In June 2015, in the wake of another mass shooting incident that left nine victims dead at the Emanuel African Methodist Episcopal Church in Charleston, South Carolina, debate about the issue of gun control flared up again in the U.S. In the midst of that debate, a number of social media users pointed to a November 2014 Counter Current News article purportedly describing an effort by British police to disarm the citizenry of dangerous "pointy knives":
The new “Save a Life — Surrender Your Knife” program is in full swing and police are telling us that they have joined forces with an already growing trend in the United Kingdom to ban “pointy” knives.
Lancashire Police tell us that an “amnesty” program began at the end of August, and “more than 800 knives have been handed in across the county — including swords, machetes and commando knives.”
“The amnesty was extended for a further week owing to its success,” Lancashire Police representatives explained.
The Lancashire department explains that their “officers have now given their backing to a national initiative designed to raise awareness of knife crime and encourage the surrender of dangerous weapons.”
Since "knife control" is a subject often rhetorically employed in gun control discussions, many readers pondered whether the article was yet another bit of satire (or clickbaiting fake news).
In fact, the web site for the ‘Save a Life, Surrender Your Knife,’ which urges the public to surrender knives in order to reduce "knife crime" in the UK is still online (although it doesn't appear to have been updated since February 2015):
Lancaster Constabulary's web site also still displays a page on "Knife Crime" that describes the ‘Save a Life, Surrender Your Knife’ program:
Lancashire Constabulary has joined forces with the ground-breaking national anti-knife crime campaign ‘Save a Life, Surrender Your Knife’, a national initiative designed to raise awareness of knife crime and encourage the surrender of dangerous weapons.
The British Ironwork Centre, which is coordinating the project, intends to use knives handed into police to create a 20 feet high guardian angel sculpture in memory of those whose lives have so tragically been lost.
Knife bins at locations across Lancashire, including job centres, community centres and leisure centres have yielded over 3,000 knives for the project and although the bins have now been removed, you can also hand in any knife at any police station with a front counter.
And that page links to the web site of the "No Knives Better Lives" program, which seeks to "raise awareness of the consequences of carrying a knife":
No Knives Better Lives is a national initiative which works with local organisations to provide information and support. The campaign aims to raise awareness of the consequences of carrying a knife and provides information on local activities and opportunities for young people.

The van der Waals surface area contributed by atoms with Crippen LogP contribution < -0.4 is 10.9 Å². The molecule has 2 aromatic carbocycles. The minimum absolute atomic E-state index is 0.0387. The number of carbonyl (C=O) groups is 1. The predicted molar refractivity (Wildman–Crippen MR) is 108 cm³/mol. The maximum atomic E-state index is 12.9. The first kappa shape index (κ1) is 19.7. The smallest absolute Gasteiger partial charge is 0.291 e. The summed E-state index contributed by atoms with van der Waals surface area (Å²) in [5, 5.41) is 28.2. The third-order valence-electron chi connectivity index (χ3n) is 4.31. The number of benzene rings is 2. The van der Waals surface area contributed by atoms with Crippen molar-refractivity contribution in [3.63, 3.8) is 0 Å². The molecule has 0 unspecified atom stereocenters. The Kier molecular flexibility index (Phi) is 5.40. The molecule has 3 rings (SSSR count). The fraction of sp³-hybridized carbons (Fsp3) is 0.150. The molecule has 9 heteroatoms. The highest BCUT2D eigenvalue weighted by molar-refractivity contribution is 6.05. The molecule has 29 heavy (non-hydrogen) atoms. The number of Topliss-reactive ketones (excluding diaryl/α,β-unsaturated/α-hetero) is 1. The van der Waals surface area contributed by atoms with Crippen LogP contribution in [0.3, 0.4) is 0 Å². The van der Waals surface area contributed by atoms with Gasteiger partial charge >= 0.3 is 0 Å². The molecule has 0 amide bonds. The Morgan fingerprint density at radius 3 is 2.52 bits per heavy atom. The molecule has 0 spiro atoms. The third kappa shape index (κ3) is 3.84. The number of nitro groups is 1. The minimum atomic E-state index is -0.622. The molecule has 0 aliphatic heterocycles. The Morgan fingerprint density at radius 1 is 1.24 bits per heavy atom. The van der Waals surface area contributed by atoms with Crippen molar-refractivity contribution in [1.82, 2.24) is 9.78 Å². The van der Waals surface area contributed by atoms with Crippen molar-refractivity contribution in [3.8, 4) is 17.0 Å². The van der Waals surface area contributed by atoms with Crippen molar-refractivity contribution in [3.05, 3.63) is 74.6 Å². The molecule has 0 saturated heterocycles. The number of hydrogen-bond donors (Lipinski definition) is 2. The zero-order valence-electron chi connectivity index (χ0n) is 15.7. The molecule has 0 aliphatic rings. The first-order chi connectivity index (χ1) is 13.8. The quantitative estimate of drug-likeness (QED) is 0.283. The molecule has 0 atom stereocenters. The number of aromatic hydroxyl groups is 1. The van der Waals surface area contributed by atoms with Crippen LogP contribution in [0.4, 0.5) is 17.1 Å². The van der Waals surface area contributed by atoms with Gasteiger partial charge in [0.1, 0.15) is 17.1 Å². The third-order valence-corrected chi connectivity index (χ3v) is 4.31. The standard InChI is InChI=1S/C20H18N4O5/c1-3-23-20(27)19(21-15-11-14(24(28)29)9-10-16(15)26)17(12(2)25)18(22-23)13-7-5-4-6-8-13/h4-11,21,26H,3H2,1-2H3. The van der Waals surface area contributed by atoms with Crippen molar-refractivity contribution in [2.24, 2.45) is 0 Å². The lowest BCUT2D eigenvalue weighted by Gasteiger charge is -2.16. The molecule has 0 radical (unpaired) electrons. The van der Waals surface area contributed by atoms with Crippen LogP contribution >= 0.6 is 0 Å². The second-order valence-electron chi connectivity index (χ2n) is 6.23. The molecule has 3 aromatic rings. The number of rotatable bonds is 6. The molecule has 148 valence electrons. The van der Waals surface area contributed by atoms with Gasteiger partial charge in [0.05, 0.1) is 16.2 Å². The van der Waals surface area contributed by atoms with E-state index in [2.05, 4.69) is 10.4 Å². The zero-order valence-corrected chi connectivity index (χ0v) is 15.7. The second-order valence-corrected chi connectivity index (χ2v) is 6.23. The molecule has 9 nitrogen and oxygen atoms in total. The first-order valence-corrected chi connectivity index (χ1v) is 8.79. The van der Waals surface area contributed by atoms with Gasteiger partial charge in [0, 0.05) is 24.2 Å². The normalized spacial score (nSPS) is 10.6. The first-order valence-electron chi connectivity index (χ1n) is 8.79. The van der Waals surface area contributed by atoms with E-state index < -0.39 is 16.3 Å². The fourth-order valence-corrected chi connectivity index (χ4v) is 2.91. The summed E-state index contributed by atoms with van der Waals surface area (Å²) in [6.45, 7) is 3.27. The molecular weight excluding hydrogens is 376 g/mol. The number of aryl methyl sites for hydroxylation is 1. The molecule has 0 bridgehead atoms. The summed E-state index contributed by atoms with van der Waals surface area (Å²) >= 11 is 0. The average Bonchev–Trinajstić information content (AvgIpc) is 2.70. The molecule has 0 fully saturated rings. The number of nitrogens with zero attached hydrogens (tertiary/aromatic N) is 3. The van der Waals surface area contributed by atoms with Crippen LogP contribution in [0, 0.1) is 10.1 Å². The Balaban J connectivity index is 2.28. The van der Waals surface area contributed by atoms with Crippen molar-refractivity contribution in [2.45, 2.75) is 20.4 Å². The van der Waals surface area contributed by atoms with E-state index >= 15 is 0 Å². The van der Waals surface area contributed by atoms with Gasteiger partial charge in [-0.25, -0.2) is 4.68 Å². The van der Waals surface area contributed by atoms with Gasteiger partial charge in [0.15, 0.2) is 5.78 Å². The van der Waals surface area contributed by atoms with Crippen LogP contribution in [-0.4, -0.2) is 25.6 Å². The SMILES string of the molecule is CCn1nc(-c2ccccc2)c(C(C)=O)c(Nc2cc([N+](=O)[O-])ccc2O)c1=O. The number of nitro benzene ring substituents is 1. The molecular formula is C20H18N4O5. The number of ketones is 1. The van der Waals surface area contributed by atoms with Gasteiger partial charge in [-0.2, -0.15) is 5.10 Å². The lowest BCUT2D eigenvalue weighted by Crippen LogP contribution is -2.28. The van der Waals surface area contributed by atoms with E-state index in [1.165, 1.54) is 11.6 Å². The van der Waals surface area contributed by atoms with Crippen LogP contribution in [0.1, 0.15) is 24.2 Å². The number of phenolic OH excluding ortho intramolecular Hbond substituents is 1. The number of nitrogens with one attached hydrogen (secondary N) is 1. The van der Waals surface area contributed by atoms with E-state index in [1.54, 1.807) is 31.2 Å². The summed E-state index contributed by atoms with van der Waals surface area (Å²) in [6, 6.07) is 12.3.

A July 2014 BBC television news report also covered the ‘Save a Life, Surrender Your Knife’ campaign:
The online version of BBC News published an article on an anti-knife peace rally in September 2008:
Over 1,000 people have marched through London to a peace rally, calling for an end to knife crime.
Their faces shone out from T-shirts worn by their families and friends — the victims of knife and gun crime in recent years.
The images of the young men and women captured in happier times were framed by their names and poignantly, the dates of their births and deaths.
The peace rally, in terms of noise, was anything but peaceful. Whistles and horns punctuated chants of 'save lives, stop the knives' as the marchers headed for Hyde Park.
The friends of Ben Kinsella, who was stabbed in north London in July, formed a large group in the contingent. Many were wearing bright sunglasses, and chatted to each other as they walked in memory of their friend.
Even so, some of the bits from the Counter Current News article still sounded like they just had to be satirical in nature, such as the following:
A call from the British Medical Journal was published several years ago, arguing that “many assaults are committed impulsively, prompted by alcohol and drugs, and a kitchen knife often makes an all too available weapon,” according to the BBC.
Researchers “consulted 10 top chefs from around the UK, and found such knives have little practical value in the kitchen. None of the chefs felt such knives were essential, since the point of a short blade was just as useful when a sharp end was needed.”
But the BBC did indeed report on such a study back in May 2005:
A team from West Middlesex University Hospital said violent crime is on the increase — and kitchen knives are used in as many as half of all stabbings.
They argued many assaults are committed impulsively, prompted by alcohol and drugs, and a kitchen knife often makes an all too available weapon.
The research is published in the British Medical Journal.
The researchers said there was no reason for long pointed knives to be publicly available at all.
They consulted 10 top chefs from around the UK, and found such knives have little practical value in the kitchen.
None of the chefs felt such knives were essential, since the point of a short blade was just as useful when a sharp end was needed.
So yes, those Brits are serious about knife control.